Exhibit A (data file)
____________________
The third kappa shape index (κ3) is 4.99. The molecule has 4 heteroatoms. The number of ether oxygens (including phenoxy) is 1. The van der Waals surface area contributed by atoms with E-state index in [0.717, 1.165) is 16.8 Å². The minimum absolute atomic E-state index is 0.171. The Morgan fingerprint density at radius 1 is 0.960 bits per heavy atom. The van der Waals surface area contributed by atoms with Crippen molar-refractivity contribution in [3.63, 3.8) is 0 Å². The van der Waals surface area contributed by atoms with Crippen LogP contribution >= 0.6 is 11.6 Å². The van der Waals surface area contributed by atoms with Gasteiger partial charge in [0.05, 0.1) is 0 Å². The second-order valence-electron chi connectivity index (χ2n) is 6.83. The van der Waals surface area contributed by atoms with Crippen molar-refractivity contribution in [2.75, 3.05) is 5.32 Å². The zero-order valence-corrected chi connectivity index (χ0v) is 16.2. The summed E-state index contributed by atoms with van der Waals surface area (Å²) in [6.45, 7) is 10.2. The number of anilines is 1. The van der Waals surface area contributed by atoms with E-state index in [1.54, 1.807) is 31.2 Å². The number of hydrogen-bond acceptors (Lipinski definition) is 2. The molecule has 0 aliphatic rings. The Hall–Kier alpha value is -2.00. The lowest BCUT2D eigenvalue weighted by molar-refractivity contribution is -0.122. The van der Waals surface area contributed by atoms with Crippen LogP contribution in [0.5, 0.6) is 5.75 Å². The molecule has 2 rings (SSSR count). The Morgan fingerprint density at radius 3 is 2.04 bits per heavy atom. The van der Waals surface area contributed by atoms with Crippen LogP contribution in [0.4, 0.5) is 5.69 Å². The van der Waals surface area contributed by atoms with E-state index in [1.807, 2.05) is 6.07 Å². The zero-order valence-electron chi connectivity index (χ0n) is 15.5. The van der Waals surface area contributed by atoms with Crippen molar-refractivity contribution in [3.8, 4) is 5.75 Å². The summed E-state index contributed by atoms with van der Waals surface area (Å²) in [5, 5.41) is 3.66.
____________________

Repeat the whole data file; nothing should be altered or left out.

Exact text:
The third kappa shape index (κ3) is 4.99. The molecule has 4 heteroatoms. The number of ether oxygens (including phenoxy) is 1. The van der Waals surface area contributed by atoms with E-state index in [0.717, 1.165) is 16.8 Å². The minimum absolute atomic E-state index is 0.171. The Morgan fingerprint density at radius 1 is 0.960 bits per heavy atom. The van der Waals surface area contributed by atoms with Crippen molar-refractivity contribution in [3.63, 3.8) is 0 Å². The van der Waals surface area contributed by atoms with Crippen LogP contribution >= 0.6 is 11.6 Å². The van der Waals surface area contributed by atoms with Gasteiger partial charge in [0.05, 0.1) is 0 Å². The second-order valence-electron chi connectivity index (χ2n) is 6.83. The van der Waals surface area contributed by atoms with Crippen molar-refractivity contribution in [2.75, 3.05) is 5.32 Å². The zero-order valence-corrected chi connectivity index (χ0v) is 16.2. The summed E-state index contributed by atoms with van der Waals surface area (Å²) in [6.45, 7) is 10.2. The number of anilines is 1. The van der Waals surface area contributed by atoms with E-state index in [1.54, 1.807) is 31.2 Å². The number of hydrogen-bond acceptors (Lipinski definition) is 2. The molecule has 0 aliphatic rings. The Hall–Kier alpha value is -2.00. The lowest BCUT2D eigenvalue weighted by molar-refractivity contribution is -0.122. The van der Waals surface area contributed by atoms with Crippen LogP contribution in [0.5, 0.6) is 5.75 Å². The molecule has 2 rings (SSSR count). The Morgan fingerprint density at radius 3 is 2.04 bits per heavy atom. The van der Waals surface area contributed by atoms with Crippen LogP contribution in [0.4, 0.5) is 5.69 Å². The van der Waals surface area contributed by atoms with E-state index in [1.807, 2.05) is 6.07 Å². The zero-order valence-electron chi connectivity index (χ0n) is 15.5. The van der Waals surface area contributed by atoms with Crippen molar-refractivity contribution in [3.8, 4) is 5.75 Å². The summed E-state index contributed by atoms with van der Waals surface area (Å²) in [5, 5.41) is 3.66.